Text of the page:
Qualcomm just announced its Snapdragon 660 and 630 mobile platforms, and the company is promising a whole lot of “better” with it. The Snapdragon 660 is an upgrade to the Snapdragon 653. It consists of a quad-core Kryo 260 cluster (based on Cortex A73 architecture), clocked up to 2.2GHz. There’s also a quad-core lower power Kryo 260 cluster that’s built on ARM’s Cortex A53 architecture. Qualcomm is using ARM’s semi-custom license, that was put to use for the Snapdragon 835 too. Qualcomm claims a 20 percent performance boost on the Snapdragon 660 over the 653. The SoC comes with the Adreno 512 GPU.
On the other hand, the Snapdragon 630 is built on four Cortex A53 and another four Cortex A53 cores, with maximum clock speeds of 1.9GHz. This one’s poised to take over from the Snapdragon 625 platform, that was quite popular last year. While the core configuration remains the same, the Snapdragon 630 uses 2.2GHz and 1.8GHz Cortex A53 clusters for its big.LITTLE configuration.
The Snapdragon 660 and 630 both integrate the Snapdragon X12 modem, which support Category 12/13 LTE speeds. The modem was first seen on the Snapdragon 820 and 821 last year, meaning Qualcomm is trying to bring a more premium experience to its mid-ranged SoCs.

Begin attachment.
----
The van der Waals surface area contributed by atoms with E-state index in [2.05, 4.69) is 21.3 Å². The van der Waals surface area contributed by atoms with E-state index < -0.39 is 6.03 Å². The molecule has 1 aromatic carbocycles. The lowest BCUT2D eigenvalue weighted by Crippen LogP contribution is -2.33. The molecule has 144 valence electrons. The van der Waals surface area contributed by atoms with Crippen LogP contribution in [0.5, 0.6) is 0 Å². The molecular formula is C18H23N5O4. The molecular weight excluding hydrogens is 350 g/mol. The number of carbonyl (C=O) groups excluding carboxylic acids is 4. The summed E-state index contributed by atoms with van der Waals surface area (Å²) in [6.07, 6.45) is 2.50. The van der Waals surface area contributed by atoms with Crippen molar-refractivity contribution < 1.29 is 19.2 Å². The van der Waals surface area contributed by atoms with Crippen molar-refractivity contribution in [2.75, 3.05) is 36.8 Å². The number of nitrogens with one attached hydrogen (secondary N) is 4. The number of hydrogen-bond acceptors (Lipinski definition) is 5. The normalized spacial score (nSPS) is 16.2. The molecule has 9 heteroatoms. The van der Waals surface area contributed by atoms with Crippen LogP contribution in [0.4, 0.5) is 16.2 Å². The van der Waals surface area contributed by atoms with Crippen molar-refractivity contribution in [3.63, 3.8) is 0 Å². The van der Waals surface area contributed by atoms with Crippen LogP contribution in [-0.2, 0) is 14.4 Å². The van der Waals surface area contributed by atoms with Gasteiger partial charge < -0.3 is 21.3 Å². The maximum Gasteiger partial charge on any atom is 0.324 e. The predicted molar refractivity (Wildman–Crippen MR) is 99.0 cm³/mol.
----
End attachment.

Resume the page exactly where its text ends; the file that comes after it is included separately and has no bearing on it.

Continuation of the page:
The Snapdragon X12 LTE modem supports downlink throughput of 600 Mbps and uplink throughput of 150 Mbps. Also enhancing connectivity is Qualcomm’s TruSignal adaptive antenna, that allows carrier aggregation on these SoCs and provides for better voice quality and data speeds on LTE/LTE Advanced networks. Improved network coverage is also being addressed using the high-power user equipment platform. Although HPUE will also have to be used by your carrier to take effect.
Snapdragon 630 configuration
Snapdragon 660 configuration
Snapdragon 630 at Qualcomm's launch event
Qualcomm is also promising “improved photographic image quality for more natural skin tones, superior low light photography, as well as better power efficiency and higher throughput for dual-camera smartphones”, with its Spectra 160 ISP, which will be present on the Snapdragon 660 and 630 platforms. The Spectra 160 is behind the Spectra 180 (on the Snapdragon 835), but it still supports features like dual-camera PDAF autofocus and hybrid autofocus.
Next up, Qualcomm is also providing Quick Charge 4.0 with both the new chipsets, while the Hexagon 680 DSP also makes an appearance. Qualcomm’s Snapdragon Neural Processing Engine SDK is available with the two SoCs, which allows companies to use TensorFlow and Caffe/Caffe2 frameworks on the Hexagon DSP.
Lastly, Bluetooth 5 and upto 8GB of LPDDR4 RAM support are also important additions to the Snapdragon 660 and Snapdragon 630. Qualcomm is making the two new platforms available to its partners right now, while new devices running on the same are expected in the second quarter of 2016.